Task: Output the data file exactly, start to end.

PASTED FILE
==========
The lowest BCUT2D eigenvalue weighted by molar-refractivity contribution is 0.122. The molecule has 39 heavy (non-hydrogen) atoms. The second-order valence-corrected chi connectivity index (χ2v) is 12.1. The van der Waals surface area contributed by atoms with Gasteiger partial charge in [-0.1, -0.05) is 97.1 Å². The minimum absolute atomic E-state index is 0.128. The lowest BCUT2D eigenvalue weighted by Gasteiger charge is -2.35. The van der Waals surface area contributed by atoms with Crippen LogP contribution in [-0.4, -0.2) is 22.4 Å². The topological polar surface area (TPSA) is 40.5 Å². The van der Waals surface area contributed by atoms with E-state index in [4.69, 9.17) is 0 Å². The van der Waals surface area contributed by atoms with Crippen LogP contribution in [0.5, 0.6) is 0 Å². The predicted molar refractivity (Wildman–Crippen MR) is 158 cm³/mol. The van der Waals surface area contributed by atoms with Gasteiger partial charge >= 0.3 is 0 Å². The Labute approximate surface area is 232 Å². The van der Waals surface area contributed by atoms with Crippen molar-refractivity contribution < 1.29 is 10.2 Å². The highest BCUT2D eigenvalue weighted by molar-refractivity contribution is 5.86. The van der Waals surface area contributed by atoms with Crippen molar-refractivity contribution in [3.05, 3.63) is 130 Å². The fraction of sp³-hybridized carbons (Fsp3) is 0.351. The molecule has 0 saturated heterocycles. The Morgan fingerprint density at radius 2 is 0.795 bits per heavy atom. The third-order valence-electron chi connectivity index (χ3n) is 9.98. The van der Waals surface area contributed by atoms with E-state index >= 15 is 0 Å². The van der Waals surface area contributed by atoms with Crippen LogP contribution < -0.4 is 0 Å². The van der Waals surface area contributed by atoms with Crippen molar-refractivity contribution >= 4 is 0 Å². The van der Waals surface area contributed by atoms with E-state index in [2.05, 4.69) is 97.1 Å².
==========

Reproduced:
The lowest BCUT2D eigenvalue weighted by molar-refractivity contribution is 0.122. The molecule has 39 heavy (non-hydrogen) atoms. The second-order valence-corrected chi connectivity index (χ2v) is 12.1. The van der Waals surface area contributed by atoms with Gasteiger partial charge in [-0.1, -0.05) is 97.1 Å². The minimum absolute atomic E-state index is 0.128. The lowest BCUT2D eigenvalue weighted by Gasteiger charge is -2.35. The van der Waals surface area contributed by atoms with Crippen LogP contribution in [-0.4, -0.2) is 22.4 Å². The topological polar surface area (TPSA) is 40.5 Å². The van der Waals surface area contributed by atoms with E-state index in [4.69, 9.17) is 0 Å². The van der Waals surface area contributed by atoms with Crippen LogP contribution in [0.5, 0.6) is 0 Å². The predicted molar refractivity (Wildman–Crippen MR) is 158 cm³/mol. The van der Waals surface area contributed by atoms with Gasteiger partial charge >= 0.3 is 0 Å². The Labute approximate surface area is 232 Å². The van der Waals surface area contributed by atoms with Crippen molar-refractivity contribution < 1.29 is 10.2 Å². The highest BCUT2D eigenvalue weighted by molar-refractivity contribution is 5.86. The van der Waals surface area contributed by atoms with Crippen molar-refractivity contribution in [3.05, 3.63) is 130 Å². The fraction of sp³-hybridized carbons (Fsp3) is 0.351. The molecule has 0 saturated heterocycles. The Morgan fingerprint density at radius 2 is 0.795 bits per heavy atom. The third-order valence-electron chi connectivity index (χ3n) is 9.98. The van der Waals surface area contributed by atoms with E-state index >= 15 is 0 Å². The van der Waals surface area contributed by atoms with Crippen LogP contribution < -0.4 is 0 Å². The van der Waals surface area contributed by atoms with Crippen molar-refractivity contribution >= 4 is 0 Å². The van der Waals surface area contributed by atoms with E-state index in [2.05, 4.69) is 97.1 Å².